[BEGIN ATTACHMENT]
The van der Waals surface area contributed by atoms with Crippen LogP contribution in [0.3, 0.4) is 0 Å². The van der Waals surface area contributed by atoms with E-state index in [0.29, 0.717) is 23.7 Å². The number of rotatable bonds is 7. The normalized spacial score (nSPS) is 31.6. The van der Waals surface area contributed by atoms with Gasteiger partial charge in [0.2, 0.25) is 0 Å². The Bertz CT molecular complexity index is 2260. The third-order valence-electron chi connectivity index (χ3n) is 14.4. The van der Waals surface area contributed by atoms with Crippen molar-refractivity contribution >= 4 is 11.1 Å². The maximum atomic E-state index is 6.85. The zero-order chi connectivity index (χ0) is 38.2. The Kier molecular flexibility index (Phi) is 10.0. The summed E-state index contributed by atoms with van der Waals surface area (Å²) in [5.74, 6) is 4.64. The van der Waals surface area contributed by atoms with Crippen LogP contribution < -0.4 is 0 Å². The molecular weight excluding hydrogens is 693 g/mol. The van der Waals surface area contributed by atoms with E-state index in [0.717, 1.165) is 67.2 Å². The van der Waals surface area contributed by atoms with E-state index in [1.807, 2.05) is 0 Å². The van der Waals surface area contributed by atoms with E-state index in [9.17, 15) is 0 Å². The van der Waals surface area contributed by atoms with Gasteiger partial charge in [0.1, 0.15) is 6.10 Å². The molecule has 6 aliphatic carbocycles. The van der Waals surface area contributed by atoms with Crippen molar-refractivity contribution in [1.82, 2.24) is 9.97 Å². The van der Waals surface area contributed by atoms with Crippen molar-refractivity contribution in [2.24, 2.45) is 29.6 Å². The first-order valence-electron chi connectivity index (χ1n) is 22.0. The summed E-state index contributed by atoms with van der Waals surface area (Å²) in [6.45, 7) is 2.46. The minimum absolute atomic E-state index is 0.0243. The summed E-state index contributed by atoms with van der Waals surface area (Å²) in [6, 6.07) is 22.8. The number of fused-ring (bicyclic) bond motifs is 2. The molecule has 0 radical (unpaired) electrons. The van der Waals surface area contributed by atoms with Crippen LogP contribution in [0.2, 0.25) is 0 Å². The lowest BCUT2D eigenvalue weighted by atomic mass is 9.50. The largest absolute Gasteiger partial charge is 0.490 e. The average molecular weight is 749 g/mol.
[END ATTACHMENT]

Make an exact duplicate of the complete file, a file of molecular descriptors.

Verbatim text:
The van der Waals surface area contributed by atoms with Crippen LogP contribution in [0.3, 0.4) is 0 Å². The van der Waals surface area contributed by atoms with E-state index in [0.29, 0.717) is 23.7 Å². The number of rotatable bonds is 7. The normalized spacial score (nSPS) is 31.6. The van der Waals surface area contributed by atoms with Gasteiger partial charge in [0.2, 0.25) is 0 Å². The Bertz CT molecular complexity index is 2260. The third-order valence-electron chi connectivity index (χ3n) is 14.4. The van der Waals surface area contributed by atoms with Crippen molar-refractivity contribution >= 4 is 11.1 Å². The maximum atomic E-state index is 6.85. The zero-order chi connectivity index (χ0) is 38.2. The Kier molecular flexibility index (Phi) is 10.0. The summed E-state index contributed by atoms with van der Waals surface area (Å²) in [5.74, 6) is 4.64. The van der Waals surface area contributed by atoms with Crippen LogP contribution < -0.4 is 0 Å². The molecular weight excluding hydrogens is 693 g/mol. The van der Waals surface area contributed by atoms with E-state index in [0.717, 1.165) is 67.2 Å². The van der Waals surface area contributed by atoms with E-state index in [1.807, 2.05) is 0 Å². The van der Waals surface area contributed by atoms with E-state index in [9.17, 15) is 0 Å². The van der Waals surface area contributed by atoms with Gasteiger partial charge in [0.1, 0.15) is 6.10 Å². The molecule has 6 aliphatic carbocycles. The van der Waals surface area contributed by atoms with Crippen molar-refractivity contribution in [1.82, 2.24) is 9.97 Å². The van der Waals surface area contributed by atoms with Crippen molar-refractivity contribution in [2.24, 2.45) is 29.6 Å². The first-order valence-electron chi connectivity index (χ1n) is 22.0. The summed E-state index contributed by atoms with van der Waals surface area (Å²) in [6.45, 7) is 2.46. The minimum absolute atomic E-state index is 0.0243. The summed E-state index contributed by atoms with van der Waals surface area (Å²) in [6, 6.07) is 22.8. The number of fused-ring (bicyclic) bond motifs is 2. The molecule has 0 radical (unpaired) electrons. The van der Waals surface area contributed by atoms with Crippen LogP contribution in [0.2, 0.25) is 0 Å². The lowest BCUT2D eigenvalue weighted by atomic mass is 9.50. The largest absolute Gasteiger partial charge is 0.490 e. The average molecular weight is 749 g/mol.